DIY Guide For Installing a Bidet

If you’ve got the room, a bidet can provide a useful addition to the bathroom. There are two types available, each of which is installed in a different way.

A bidet is a specially-shaped, low-level basin designed for washing between the legs — you squat on it facing the taps. In addition it can be used as a footbath, or even as a sink for soaking clothes, so it’s a particularly useful appliance to have in the bathroom.

Strangely, in Britain, which has generally led in matters of hygiene and efficient plumbing, bidets are not that common. Until recently they were misguidedly seen as somewhat undesirable appliances found in the bathrooms of foreign hotels. Fortunately sense is now prevailing and the need to save space in buildings and to conserve energy means that the bidet (and the shower) are likely to increase in popularity at the expense of the traditional space-consuming bath which uses large quantities of water.

Types of bidet

When you’re buying a bidet, it’s important to understand that there are in fact two types, and how you install them depends on which type you choose.
Basically the difference between the two kinds lies in the way they are supplied with hot and cold water. The simpler, cheaper and easier-to-install version is. the ‘over rim’ bidet’, sometimes referred to as a ‘washbasin bidet’. It’s simply a low-level washbasin supplied with hot and cold water from two basin taps, or a basin mixer, fitted in holes in the rear of the appliance.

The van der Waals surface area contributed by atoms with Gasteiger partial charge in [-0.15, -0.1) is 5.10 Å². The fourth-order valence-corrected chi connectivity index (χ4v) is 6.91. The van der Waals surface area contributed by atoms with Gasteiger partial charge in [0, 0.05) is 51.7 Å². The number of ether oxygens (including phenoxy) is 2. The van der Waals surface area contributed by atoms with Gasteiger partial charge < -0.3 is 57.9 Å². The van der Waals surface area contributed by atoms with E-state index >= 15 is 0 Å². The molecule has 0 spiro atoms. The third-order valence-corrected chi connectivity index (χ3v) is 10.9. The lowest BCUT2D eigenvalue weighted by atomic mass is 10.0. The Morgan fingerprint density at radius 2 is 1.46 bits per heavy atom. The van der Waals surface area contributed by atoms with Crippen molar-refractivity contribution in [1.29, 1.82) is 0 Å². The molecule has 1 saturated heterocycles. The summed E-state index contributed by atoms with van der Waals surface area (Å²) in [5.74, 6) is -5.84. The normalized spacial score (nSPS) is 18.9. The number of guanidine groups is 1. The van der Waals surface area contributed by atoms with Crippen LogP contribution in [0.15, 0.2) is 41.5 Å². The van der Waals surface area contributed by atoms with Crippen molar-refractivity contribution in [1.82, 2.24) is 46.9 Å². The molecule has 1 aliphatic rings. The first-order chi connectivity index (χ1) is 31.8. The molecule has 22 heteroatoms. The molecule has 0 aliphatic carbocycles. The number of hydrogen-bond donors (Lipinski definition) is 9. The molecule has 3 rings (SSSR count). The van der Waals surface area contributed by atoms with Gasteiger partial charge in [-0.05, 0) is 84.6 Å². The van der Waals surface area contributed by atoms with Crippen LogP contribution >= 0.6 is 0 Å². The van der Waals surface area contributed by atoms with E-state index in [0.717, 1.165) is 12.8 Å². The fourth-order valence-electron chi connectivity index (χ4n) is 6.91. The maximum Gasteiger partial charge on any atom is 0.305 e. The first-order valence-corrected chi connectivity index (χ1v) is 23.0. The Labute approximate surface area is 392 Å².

The other kind of bidet, which seems to be the more popular type, is known as a rim supply bidet with ascending spray’. But it’s more expensive and can be more difficult to install. A bidet of this kind has a hollow rim — not unlike the flushing rim of a lavatory pan — round which warm water first flows before, entering the pan. This has the effect of warming the rim and making it more comfortable to sit on. At the flick of a control knob the warm water is diverted from the rim to a spray which is set in the bottom of the pan. The water therefore rises vertically for washing.

Because of the position of the spray outlet, it means that the rose can be submerged in water when the bidet is in use, And it’s this type of inlet that can cause a few problems when you’re installing such a bidet. Sub merged inlets are always regarded with suspicion by water authorities because of the risk of contaminating the water supply by back siphonage. And it’s particularly important that this risk should be eliminated as far as bidets are concerned because of the use to which they are put.

Bidets are available in floor-standing and wall-mounted versions, in colours and styles that match other items of bathroom equipment.

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